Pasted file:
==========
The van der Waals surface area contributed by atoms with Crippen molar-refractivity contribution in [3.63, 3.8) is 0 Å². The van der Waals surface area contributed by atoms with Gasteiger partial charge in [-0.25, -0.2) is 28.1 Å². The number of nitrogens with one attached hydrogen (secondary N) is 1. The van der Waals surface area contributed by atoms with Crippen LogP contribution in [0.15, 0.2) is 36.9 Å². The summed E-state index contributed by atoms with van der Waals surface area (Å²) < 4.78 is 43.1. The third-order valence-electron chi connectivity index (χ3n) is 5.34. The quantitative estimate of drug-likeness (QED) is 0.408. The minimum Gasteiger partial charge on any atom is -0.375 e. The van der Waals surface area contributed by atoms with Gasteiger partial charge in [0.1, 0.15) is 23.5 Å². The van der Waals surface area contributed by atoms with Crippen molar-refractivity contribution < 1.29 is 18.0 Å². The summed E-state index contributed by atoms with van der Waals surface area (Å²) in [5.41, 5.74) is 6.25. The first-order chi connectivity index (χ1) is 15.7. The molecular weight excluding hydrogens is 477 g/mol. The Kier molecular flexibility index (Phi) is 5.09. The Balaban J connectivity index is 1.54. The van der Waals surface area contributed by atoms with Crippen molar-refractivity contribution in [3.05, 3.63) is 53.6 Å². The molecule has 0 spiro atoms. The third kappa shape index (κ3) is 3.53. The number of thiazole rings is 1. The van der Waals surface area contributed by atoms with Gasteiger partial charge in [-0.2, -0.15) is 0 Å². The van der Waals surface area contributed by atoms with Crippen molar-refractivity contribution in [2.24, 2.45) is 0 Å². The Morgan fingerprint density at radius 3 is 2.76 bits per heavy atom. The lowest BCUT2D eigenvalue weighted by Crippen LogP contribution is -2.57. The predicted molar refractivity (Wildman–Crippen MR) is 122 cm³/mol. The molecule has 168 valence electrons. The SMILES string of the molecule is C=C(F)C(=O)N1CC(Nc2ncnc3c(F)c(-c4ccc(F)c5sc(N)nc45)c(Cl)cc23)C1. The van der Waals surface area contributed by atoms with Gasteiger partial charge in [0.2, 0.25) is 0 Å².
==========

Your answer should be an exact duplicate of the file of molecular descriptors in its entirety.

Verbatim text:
The van der Waals surface area contributed by atoms with Crippen molar-refractivity contribution in [3.63, 3.8) is 0 Å². The van der Waals surface area contributed by atoms with Gasteiger partial charge in [-0.25, -0.2) is 28.1 Å². The number of nitrogens with one attached hydrogen (secondary N) is 1. The van der Waals surface area contributed by atoms with Crippen LogP contribution in [0.15, 0.2) is 36.9 Å². The summed E-state index contributed by atoms with van der Waals surface area (Å²) < 4.78 is 43.1. The third-order valence-electron chi connectivity index (χ3n) is 5.34. The quantitative estimate of drug-likeness (QED) is 0.408. The minimum Gasteiger partial charge on any atom is -0.375 e. The van der Waals surface area contributed by atoms with Gasteiger partial charge in [0.1, 0.15) is 23.5 Å². The van der Waals surface area contributed by atoms with Crippen molar-refractivity contribution < 1.29 is 18.0 Å². The summed E-state index contributed by atoms with van der Waals surface area (Å²) in [5.41, 5.74) is 6.25. The first-order chi connectivity index (χ1) is 15.7. The molecular weight excluding hydrogens is 477 g/mol. The Kier molecular flexibility index (Phi) is 5.09. The Balaban J connectivity index is 1.54. The van der Waals surface area contributed by atoms with Crippen molar-refractivity contribution in [3.05, 3.63) is 53.6 Å². The molecule has 0 spiro atoms. The third kappa shape index (κ3) is 3.53. The number of thiazole rings is 1. The van der Waals surface area contributed by atoms with Gasteiger partial charge in [-0.2, -0.15) is 0 Å². The van der Waals surface area contributed by atoms with Crippen molar-refractivity contribution in [2.24, 2.45) is 0 Å². The Morgan fingerprint density at radius 3 is 2.76 bits per heavy atom. The lowest BCUT2D eigenvalue weighted by Crippen LogP contribution is -2.57. The predicted molar refractivity (Wildman–Crippen MR) is 122 cm³/mol. The molecule has 168 valence electrons. The SMILES string of the molecule is C=C(F)C(=O)N1CC(Nc2ncnc3c(F)c(-c4ccc(F)c5sc(N)nc45)c(Cl)cc23)C1. The van der Waals surface area contributed by atoms with Gasteiger partial charge in [0.2, 0.25) is 0 Å².